Despite the known benefits of flexible work schedules, employers are reluctant to grant the flexibility to employees, and the employees are afraid to take advantage of it, according to a new study from WorldatWork and WFD Consulting.
The study was based on data collected from more than 2,300 employees of companies in six countries –Brazil, China, India, Germany, the United Kingdom and the United States.
There is a strong intellectual business case for work-life programs. “Yet, in practice everybody falls off a cliff, and employers don’t get the response they’re expecting,” for work-life benefits, such as paid time off, says Kathleen Lingle, the leader of Scottsdale, Ariz.-based WorldatWork’s Alliance for Work-Life Progress.
Despite the proof that companies with work-life programs are more profitable and their workers are more engaged and healthy, companies are afraid to take the risk by granting flexible work schedules and lack the courage to do so, explains Lingle, who was the national work-life director at accounting firm KPMG.
For the employers, the survey found that the reluctance is not happening at the top, but rather among the mid-level mangers who worry that if they give one worker flexibility, then everyone will want it, and if their employees are working remotely, they may not be actually working.
Its part of the deep-seeded cultural ideal worker norm and “part of the work ethic that is not spoken of,” Lingle, a study co-author says. It dates back to the turn of the 19th century and the Industrial Revolution, when an ideal worker was viewed as a cog in the machine. But the only thing associated with constant work is burnout, Lingle says, which happens to both machines and people.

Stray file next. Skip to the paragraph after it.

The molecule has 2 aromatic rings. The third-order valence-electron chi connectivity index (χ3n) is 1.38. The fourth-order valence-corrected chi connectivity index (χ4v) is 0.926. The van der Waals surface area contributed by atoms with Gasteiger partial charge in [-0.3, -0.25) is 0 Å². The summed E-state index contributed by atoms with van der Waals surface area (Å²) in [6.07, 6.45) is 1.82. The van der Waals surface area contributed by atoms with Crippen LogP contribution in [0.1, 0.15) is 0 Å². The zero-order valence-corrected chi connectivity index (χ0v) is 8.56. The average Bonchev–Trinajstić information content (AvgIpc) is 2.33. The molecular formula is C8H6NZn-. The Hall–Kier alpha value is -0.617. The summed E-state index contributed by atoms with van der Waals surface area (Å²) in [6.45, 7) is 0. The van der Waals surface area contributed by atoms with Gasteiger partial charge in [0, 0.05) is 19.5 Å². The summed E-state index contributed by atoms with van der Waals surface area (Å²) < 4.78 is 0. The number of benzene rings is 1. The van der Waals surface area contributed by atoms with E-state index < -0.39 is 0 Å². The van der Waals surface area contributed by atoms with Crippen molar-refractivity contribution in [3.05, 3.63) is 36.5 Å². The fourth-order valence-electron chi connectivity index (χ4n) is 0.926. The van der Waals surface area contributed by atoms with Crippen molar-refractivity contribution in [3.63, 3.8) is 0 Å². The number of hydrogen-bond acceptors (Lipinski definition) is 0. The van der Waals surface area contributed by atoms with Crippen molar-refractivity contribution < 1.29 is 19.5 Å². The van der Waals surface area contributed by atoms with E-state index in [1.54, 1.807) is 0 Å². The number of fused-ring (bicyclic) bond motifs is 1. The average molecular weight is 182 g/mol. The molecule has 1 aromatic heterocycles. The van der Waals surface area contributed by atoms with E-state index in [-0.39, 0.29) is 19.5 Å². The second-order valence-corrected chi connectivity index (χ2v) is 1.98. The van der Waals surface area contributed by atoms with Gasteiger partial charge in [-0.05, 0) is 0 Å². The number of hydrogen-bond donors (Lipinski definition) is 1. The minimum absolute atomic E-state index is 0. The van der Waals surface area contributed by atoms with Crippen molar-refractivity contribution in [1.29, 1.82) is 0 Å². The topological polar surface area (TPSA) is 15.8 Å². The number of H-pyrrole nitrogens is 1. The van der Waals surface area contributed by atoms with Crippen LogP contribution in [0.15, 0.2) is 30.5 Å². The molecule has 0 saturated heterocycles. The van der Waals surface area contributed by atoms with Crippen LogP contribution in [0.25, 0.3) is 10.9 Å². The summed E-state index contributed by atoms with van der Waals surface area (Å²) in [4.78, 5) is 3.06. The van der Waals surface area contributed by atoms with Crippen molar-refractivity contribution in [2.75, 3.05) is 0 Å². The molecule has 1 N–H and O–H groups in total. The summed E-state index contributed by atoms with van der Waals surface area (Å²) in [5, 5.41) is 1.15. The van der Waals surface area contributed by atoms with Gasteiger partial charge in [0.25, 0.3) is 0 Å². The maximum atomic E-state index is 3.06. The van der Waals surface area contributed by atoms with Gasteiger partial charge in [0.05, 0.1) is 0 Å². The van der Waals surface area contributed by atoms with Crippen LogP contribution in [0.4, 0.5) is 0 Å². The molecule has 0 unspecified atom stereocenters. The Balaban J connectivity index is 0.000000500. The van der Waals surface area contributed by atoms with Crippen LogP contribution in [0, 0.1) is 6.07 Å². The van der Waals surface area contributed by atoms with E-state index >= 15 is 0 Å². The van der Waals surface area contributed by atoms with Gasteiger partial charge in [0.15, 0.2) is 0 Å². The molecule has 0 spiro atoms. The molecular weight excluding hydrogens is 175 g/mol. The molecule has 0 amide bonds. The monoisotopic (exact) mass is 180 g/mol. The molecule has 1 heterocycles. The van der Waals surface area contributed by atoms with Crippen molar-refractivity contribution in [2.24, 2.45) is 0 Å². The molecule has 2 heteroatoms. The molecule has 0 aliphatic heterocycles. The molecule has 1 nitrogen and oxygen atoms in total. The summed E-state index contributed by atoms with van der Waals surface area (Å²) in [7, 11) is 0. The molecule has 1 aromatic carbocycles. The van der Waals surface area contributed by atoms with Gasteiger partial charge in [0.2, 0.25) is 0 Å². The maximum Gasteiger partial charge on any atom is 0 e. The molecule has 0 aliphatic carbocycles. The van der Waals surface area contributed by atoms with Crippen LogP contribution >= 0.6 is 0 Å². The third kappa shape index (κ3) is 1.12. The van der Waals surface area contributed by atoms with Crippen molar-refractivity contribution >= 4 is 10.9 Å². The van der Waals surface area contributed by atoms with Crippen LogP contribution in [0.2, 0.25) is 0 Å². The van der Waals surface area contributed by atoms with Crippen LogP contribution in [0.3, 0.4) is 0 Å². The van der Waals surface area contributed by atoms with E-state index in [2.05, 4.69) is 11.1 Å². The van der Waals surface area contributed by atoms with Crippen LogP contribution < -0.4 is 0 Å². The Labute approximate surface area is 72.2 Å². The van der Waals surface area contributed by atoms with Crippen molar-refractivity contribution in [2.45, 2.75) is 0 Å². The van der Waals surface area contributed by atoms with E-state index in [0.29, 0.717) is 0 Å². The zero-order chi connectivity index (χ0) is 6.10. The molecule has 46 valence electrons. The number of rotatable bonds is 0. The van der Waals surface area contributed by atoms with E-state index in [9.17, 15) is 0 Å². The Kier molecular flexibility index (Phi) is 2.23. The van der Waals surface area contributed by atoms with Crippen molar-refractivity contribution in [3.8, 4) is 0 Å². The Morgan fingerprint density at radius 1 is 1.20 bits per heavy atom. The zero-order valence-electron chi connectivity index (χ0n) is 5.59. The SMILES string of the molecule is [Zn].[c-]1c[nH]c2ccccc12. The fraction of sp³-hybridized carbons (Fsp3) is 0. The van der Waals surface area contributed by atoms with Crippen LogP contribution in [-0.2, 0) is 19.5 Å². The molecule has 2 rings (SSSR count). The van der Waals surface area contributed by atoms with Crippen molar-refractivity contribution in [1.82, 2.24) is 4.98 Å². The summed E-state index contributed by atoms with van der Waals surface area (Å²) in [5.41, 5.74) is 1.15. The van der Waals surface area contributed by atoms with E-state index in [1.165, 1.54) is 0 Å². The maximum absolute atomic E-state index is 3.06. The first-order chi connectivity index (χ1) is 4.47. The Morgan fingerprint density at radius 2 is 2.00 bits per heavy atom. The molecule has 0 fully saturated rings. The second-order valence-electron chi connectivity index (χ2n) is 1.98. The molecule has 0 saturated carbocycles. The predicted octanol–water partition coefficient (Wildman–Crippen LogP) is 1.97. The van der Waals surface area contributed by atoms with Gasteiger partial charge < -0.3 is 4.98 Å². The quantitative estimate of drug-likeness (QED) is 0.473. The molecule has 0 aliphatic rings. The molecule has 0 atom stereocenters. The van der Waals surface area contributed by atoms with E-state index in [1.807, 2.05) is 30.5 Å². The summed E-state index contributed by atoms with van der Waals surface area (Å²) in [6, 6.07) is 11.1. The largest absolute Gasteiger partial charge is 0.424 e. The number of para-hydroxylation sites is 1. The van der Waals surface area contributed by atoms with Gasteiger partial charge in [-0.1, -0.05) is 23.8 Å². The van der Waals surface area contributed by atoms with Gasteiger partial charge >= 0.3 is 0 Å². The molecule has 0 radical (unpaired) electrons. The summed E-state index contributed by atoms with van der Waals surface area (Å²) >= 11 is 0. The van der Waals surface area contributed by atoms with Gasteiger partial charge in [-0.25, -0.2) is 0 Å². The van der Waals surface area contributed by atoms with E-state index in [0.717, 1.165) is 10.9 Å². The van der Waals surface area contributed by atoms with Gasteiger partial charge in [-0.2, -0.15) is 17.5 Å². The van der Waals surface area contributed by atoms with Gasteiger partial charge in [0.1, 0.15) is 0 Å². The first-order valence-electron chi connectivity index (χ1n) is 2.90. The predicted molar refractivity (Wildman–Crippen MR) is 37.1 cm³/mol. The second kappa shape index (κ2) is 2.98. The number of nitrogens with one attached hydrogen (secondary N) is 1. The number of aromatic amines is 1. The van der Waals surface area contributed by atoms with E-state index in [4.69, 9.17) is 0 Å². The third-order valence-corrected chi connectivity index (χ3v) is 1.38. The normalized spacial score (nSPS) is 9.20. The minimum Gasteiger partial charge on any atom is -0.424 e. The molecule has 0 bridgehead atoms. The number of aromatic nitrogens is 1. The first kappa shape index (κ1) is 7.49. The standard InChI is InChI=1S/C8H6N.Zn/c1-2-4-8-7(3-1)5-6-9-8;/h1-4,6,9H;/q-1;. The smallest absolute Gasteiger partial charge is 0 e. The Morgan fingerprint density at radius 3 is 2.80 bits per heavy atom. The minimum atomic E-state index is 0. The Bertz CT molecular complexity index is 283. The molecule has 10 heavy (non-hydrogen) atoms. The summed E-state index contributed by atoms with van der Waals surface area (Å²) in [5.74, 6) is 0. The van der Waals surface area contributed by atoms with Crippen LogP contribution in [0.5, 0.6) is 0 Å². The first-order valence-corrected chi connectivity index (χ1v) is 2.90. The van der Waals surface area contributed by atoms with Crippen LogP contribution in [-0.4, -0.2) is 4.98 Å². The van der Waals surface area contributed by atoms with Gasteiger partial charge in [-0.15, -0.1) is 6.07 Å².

“It’s part of the American work ethic. You just absorb it,” she adds. “When someone leaves at 2 p.m., we wonder why John’s only working half a day, and you may not know he came in at 5 a.m.”
But she adds its easier today to make the change and allow work-life programs because no employer is a pioneer. Workplace flexibility isn’t new territory anymore, and a change will only happen with results, she says. In addition, in the current economic climate, those results are more important than ever.
“Everyone is slammed economically,” Lingle says. “This is the perfect time to say we’re so dead with that cultural stuff … We need to make money. [We need to] have employees who stay with us.”
The answers are sitting right there, she concludes, but the evidence should be in employers’ heads, not their hearts.
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